The Egyptians, however, still held a fortress in Carchemish. The Egyptian king Psammetik I died in 609 B.C. Necho, the new king, was in Carchemish when Josiah decided to go help the Babylonians fight a gainst the Egyptians. But tragically Josiah was killed at Megiddo, and the defeated Jews returned home. That year was 608 B.C. Upon Josiah's death the people set up his youngest son, Jehoahaz, also known as Shallum, on the throne of Judah, at the age of 23.

But Pharoah Necho disliked Jehoahaz. He invited him to come and see him. Jehoahaz, being weak and inexperienced, went. Necho arrested him and sent him captive to Egypt. Jehoahaz had reigned only three months. Now Egypt was over Judah, and Necho appointed Eliakim, the second son of Josiah, 25 years old, as a vassal king. Eliakim, whom Necho renamed Jehoiakim, favored Egypt. Jehoiakim served as king of Judah under Necho for three years.

In the year 605 B.C. Nebuchadnezzar, for the first time, went out to fight on his own. He defeated the Egyptians at Carchemish, and as they fled south, he pursued them, killing them as they went. The Egyptians tried to rally and make a final stand at Hamath, but were defeated again. They fled for home, Nebuchadnezzar right behind them. As he went, Nebuchadnezzar stopped to conquer Jerusalem, bringing Judah under Babylonian rule. Jehoiakim became a vassal of Babylon.

Nebuchadnezzar took sacred vessels from the temple in Jerusalem to place in the house of his god. He also took captives from the nobility and of the royal household, to be trained for service in the Babylonian court. Daniel, Hananiah, Mishael, and Azariah were among them.

As he continued toward Egypt, Nebuchadnezzar received word that his father, Nabopolassar, had died. That was in August, 605 B.C. He immediately hurried to Tadmor and cut across the Syrian Desert to get home to claim the throne. A tablet indicates that he was on the throne by September 7. The captives were brought to Babylon by the longer route along the fertile crescent.


Click here for points to keep in mind when Determining Biblical Dates.

The first verse assigns this chapter to the third year of the reign of Jehoiakim, king of Judah. Jehoiakim became king in the year 608 B.C., shortly before the end of the Jewish calendar year 609/608. The first year of his reign was therefore 608/607; the second year, 607/606; and the third year, 606/605.

Babylonian records reveal that Nebuchadnezzar became king in 605 B.C. Therefore the date of Daniel 1:1 must be 605 B.C.


The first chapter of this book opens with the capture of Daniel (who was about 18 years of age at this time) and his young companions, by the armies of Nebuchadnezzar, at the beginning of Nebuchadnezzar's prosperous reign as king of the neo-Babylonian empire. The boys were taken from Jerusalem to Babylon and put through a training program to become officials in the Babylonian government.

The chapter focuses on an issue which became a test of spiritual strength for the four Hebrew youths. When they arrived in Babylon, they were confronted with a decision to stand for the dietary principles they had been taught from childhood, or to compromise their standards under the pressures of their captivity.

The key text is verse 5: "But Daniel purposed in his heart that he would not defile himself with the portion of the king's meat, nor with the wine which he drank. . . ." For refusing to compromise in what many people would consider an insignificant issue, Daniel and his friends were abundantly blessed by God and brought to honor before the king.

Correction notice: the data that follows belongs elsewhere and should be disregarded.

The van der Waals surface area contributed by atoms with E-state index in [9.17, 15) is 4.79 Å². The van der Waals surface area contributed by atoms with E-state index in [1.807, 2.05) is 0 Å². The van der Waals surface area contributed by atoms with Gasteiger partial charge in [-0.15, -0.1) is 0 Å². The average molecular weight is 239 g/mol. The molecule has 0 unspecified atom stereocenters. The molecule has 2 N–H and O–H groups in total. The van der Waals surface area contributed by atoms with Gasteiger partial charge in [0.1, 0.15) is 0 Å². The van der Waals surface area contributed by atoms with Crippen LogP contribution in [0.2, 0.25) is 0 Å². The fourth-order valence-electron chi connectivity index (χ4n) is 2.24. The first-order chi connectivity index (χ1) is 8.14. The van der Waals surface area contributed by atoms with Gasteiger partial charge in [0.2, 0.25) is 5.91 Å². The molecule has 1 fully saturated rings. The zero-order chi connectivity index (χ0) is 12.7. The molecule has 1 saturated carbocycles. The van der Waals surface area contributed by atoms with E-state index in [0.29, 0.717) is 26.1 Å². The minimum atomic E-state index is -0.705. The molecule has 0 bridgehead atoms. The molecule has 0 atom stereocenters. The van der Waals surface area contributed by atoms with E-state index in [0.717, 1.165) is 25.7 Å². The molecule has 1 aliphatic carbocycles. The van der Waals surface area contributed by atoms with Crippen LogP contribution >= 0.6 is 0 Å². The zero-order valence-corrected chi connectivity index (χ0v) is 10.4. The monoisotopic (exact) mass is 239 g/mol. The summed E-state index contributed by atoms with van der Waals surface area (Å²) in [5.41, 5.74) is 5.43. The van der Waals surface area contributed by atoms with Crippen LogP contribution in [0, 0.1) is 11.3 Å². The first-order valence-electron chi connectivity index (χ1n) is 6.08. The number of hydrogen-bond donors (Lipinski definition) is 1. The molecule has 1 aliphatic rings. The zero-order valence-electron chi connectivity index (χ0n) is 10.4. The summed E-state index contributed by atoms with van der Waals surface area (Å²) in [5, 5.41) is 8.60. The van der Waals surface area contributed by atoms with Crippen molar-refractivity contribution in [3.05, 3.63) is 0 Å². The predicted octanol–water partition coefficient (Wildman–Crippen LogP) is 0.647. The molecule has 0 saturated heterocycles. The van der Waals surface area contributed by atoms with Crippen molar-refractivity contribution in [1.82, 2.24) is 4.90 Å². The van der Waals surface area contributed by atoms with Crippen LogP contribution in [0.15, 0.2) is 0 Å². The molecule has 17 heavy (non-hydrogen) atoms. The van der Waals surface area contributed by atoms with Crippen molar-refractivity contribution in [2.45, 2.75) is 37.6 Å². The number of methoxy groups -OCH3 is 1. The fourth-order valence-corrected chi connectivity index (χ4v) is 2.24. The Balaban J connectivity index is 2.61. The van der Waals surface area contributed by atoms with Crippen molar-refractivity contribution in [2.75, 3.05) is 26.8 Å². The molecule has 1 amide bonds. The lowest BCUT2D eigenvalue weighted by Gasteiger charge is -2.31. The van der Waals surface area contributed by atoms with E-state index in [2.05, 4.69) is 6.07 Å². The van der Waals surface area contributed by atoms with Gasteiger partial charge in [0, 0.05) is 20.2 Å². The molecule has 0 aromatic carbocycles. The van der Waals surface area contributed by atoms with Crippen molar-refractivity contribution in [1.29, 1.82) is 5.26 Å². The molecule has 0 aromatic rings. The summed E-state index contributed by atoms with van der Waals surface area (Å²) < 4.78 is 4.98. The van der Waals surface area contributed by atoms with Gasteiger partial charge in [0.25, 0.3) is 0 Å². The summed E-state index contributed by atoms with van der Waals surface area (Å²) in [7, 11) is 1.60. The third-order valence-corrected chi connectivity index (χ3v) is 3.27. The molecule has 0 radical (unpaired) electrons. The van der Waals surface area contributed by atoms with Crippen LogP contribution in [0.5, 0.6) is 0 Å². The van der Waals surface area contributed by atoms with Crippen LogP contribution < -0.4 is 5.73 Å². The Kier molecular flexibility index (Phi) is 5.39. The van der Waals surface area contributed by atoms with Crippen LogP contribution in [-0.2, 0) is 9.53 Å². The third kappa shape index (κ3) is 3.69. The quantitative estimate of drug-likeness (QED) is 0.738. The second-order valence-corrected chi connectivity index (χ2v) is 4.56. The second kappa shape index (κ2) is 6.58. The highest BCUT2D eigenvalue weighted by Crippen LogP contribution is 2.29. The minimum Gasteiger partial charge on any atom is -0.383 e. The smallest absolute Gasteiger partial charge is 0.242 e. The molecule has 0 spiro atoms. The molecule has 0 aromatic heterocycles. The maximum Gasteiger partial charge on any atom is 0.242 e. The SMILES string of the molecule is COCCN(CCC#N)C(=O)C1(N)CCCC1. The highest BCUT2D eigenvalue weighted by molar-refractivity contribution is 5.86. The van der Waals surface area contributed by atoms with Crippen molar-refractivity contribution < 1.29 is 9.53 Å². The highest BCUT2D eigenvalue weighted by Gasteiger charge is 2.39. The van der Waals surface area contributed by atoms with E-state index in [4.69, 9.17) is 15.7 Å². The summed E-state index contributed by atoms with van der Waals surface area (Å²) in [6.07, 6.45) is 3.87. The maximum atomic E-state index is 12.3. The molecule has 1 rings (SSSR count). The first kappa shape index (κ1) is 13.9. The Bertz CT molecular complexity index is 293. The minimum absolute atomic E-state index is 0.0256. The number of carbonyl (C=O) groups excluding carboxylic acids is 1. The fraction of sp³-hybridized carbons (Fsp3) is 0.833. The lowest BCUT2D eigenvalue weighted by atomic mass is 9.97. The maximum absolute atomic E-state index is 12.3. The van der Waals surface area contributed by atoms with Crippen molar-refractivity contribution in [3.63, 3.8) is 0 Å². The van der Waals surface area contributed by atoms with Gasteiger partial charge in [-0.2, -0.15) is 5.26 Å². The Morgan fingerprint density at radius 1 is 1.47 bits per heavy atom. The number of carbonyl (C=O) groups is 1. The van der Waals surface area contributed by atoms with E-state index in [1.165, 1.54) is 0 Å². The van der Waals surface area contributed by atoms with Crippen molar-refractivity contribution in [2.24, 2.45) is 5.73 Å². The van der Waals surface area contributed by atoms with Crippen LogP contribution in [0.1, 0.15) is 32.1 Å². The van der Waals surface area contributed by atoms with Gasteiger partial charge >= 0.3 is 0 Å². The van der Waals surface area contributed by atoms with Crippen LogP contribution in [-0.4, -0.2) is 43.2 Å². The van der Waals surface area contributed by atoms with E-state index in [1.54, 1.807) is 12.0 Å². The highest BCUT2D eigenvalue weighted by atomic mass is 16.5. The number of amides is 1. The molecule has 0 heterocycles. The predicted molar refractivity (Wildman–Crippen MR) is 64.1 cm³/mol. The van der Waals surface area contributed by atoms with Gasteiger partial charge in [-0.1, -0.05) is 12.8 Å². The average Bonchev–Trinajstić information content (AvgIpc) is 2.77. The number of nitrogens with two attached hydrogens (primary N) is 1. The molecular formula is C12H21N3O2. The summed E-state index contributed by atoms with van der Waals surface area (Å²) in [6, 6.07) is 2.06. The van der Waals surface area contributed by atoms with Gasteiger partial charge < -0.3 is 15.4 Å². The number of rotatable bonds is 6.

Verse 1        Text

"In the third year"

See Date above.


The second son of Josiah, originally named Eliakim.


Babylon, Ancient and Spiritual

"Besieged it"

For information on this historical conquest, see the Setting for this chapter.

Verse 2        Text


That is, Babylon.

Verse 4        Text


The Babylonian people.

Verse 6        Text

"Daniel, Hananiah, Mishael, and Azariah"

The meaning of their Hebrew names:

Verse 7        Text

"Belteshazzar," "Shadrach," "Meshach," "Abednego"

Although the exact meaning of these names is not certain, most scholars agree that they have some reference to Babylonian gods.

We will meet Daniel's companions again in chapters 2 and 3.

Verse 8        Text

"Daniel purposed in his heart that he would not defile himself"

This verse is the high point of the chapter. Daniel firmly resolves to practice strict temperance. His decision would affect his entire future.

That this is the opening lesson of the book of Daniel indicates the importance of this commitment. Eden was lost because of appetite. Our Lord's first victory in the wilderness was over appetite. And those who will represent God in these last days must gain the same victory.

"He requested"

Daniel did not demand or demostrate, but showed great courtesy.

Verse 12        Text

"Let them give us pulse to eat, and water to drink"

"Pulse" is plant foods, as opposed to animal products. Daniel and his friends were requesting a vegetarian diet. These four young men acknowledged two things:
1. The spiritual duty of healthful living
2. The superiority of a simple, plant food diet.

What the Bible Says About Diet and Health

Verse 21        Text

"Unto the first year of king Cyrus"

This does not mean that Daniel only lived until the first year of Cyrus' reign, for the prophet's final recorded vision occurred in Cyrus' third year (Daniel 10:1). It may be that Daniel here simply noted the year in which he wrote this chapter.

Imagine Daniel, nearly ninety years old, reviewing his life, and regarding this pivotal life choice at eighteen years of age as the most appropriate introduction to the story of his life.